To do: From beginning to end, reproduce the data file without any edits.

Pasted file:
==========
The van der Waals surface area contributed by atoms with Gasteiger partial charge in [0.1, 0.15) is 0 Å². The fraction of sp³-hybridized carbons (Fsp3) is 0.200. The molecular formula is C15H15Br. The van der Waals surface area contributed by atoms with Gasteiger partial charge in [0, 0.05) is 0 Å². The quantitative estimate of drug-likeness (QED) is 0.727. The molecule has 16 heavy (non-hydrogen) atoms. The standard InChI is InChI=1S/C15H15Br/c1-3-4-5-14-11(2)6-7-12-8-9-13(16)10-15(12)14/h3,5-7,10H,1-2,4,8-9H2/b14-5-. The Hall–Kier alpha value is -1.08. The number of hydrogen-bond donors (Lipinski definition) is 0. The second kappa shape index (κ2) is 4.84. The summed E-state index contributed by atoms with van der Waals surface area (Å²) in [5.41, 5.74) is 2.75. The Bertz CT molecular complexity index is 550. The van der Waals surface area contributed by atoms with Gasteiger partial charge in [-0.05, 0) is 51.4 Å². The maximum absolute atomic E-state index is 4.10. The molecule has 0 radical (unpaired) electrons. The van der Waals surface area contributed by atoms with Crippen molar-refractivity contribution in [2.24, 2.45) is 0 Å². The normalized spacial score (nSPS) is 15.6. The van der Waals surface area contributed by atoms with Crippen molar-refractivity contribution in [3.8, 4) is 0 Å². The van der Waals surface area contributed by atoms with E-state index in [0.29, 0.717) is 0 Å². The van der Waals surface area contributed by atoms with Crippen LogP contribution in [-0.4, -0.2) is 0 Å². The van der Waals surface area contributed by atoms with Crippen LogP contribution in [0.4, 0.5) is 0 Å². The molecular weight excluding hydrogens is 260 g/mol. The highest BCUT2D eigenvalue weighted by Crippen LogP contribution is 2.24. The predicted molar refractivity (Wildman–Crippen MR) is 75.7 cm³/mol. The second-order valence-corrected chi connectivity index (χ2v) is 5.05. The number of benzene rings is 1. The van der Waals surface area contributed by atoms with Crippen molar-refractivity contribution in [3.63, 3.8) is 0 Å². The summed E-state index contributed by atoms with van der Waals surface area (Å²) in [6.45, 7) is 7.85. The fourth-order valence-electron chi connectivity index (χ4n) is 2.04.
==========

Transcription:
The van der Waals surface area contributed by atoms with Gasteiger partial charge in [0.1, 0.15) is 0 Å². The fraction of sp³-hybridized carbons (Fsp3) is 0.200. The molecular formula is C15H15Br. The van der Waals surface area contributed by atoms with Gasteiger partial charge in [0, 0.05) is 0 Å². The quantitative estimate of drug-likeness (QED) is 0.727. The molecule has 16 heavy (non-hydrogen) atoms. The standard InChI is InChI=1S/C15H15Br/c1-3-4-5-14-11(2)6-7-12-8-9-13(16)10-15(12)14/h3,5-7,10H,1-2,4,8-9H2/b14-5-. The Hall–Kier alpha value is -1.08. The number of hydrogen-bond donors (Lipinski definition) is 0. The second kappa shape index (κ2) is 4.84. The summed E-state index contributed by atoms with van der Waals surface area (Å²) in [5.41, 5.74) is 2.75. The Bertz CT molecular complexity index is 550. The van der Waals surface area contributed by atoms with Gasteiger partial charge in [-0.05, 0) is 51.4 Å². The maximum absolute atomic E-state index is 4.10. The molecule has 0 radical (unpaired) electrons. The van der Waals surface area contributed by atoms with Crippen molar-refractivity contribution in [2.24, 2.45) is 0 Å². The normalized spacial score (nSPS) is 15.6. The van der Waals surface area contributed by atoms with Crippen molar-refractivity contribution in [3.8, 4) is 0 Å². The van der Waals surface area contributed by atoms with E-state index in [0.29, 0.717) is 0 Å². The van der Waals surface area contributed by atoms with Crippen LogP contribution in [-0.4, -0.2) is 0 Å². The van der Waals surface area contributed by atoms with Crippen LogP contribution in [0.4, 0.5) is 0 Å². The molecular weight excluding hydrogens is 260 g/mol. The highest BCUT2D eigenvalue weighted by Crippen LogP contribution is 2.24. The predicted molar refractivity (Wildman–Crippen MR) is 75.7 cm³/mol. The second-order valence-corrected chi connectivity index (χ2v) is 5.05. The number of benzene rings is 1. The van der Waals surface area contributed by atoms with Crippen molar-refractivity contribution in [3.63, 3.8) is 0 Å². The summed E-state index contributed by atoms with van der Waals surface area (Å²) in [6.45, 7) is 7.85. The fourth-order valence-electron chi connectivity index (χ4n) is 2.04.